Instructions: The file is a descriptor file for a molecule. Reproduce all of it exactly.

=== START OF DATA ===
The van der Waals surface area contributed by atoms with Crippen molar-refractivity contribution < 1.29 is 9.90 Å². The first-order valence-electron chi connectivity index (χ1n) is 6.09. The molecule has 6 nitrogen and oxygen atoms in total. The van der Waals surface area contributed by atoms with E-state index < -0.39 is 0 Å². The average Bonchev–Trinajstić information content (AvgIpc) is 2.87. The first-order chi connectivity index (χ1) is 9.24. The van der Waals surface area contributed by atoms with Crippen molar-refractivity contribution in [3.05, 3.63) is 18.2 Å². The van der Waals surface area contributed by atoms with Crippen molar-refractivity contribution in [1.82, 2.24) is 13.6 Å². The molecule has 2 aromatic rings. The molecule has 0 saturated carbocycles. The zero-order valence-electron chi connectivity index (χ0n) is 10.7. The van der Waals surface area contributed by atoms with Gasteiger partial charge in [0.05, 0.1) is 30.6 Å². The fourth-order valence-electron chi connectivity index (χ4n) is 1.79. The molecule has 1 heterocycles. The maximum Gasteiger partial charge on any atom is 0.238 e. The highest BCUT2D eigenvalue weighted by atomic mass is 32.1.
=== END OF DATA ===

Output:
The van der Waals surface area contributed by atoms with Crippen molar-refractivity contribution < 1.29 is 9.90 Å². The first-order valence-electron chi connectivity index (χ1n) is 6.09. The molecule has 6 nitrogen and oxygen atoms in total. The van der Waals surface area contributed by atoms with E-state index < -0.39 is 0 Å². The average Bonchev–Trinajstić information content (AvgIpc) is 2.87. The first-order chi connectivity index (χ1) is 9.24. The van der Waals surface area contributed by atoms with Crippen molar-refractivity contribution in [3.05, 3.63) is 18.2 Å². The van der Waals surface area contributed by atoms with Crippen molar-refractivity contribution in [1.82, 2.24) is 13.6 Å². The molecule has 2 aromatic rings. The molecule has 0 saturated carbocycles. The zero-order valence-electron chi connectivity index (χ0n) is 10.7. The van der Waals surface area contributed by atoms with Gasteiger partial charge in [0.05, 0.1) is 30.6 Å². The fourth-order valence-electron chi connectivity index (χ4n) is 1.79. The molecule has 1 heterocycles. The maximum Gasteiger partial charge on any atom is 0.238 e. The highest BCUT2D eigenvalue weighted by atomic mass is 32.1.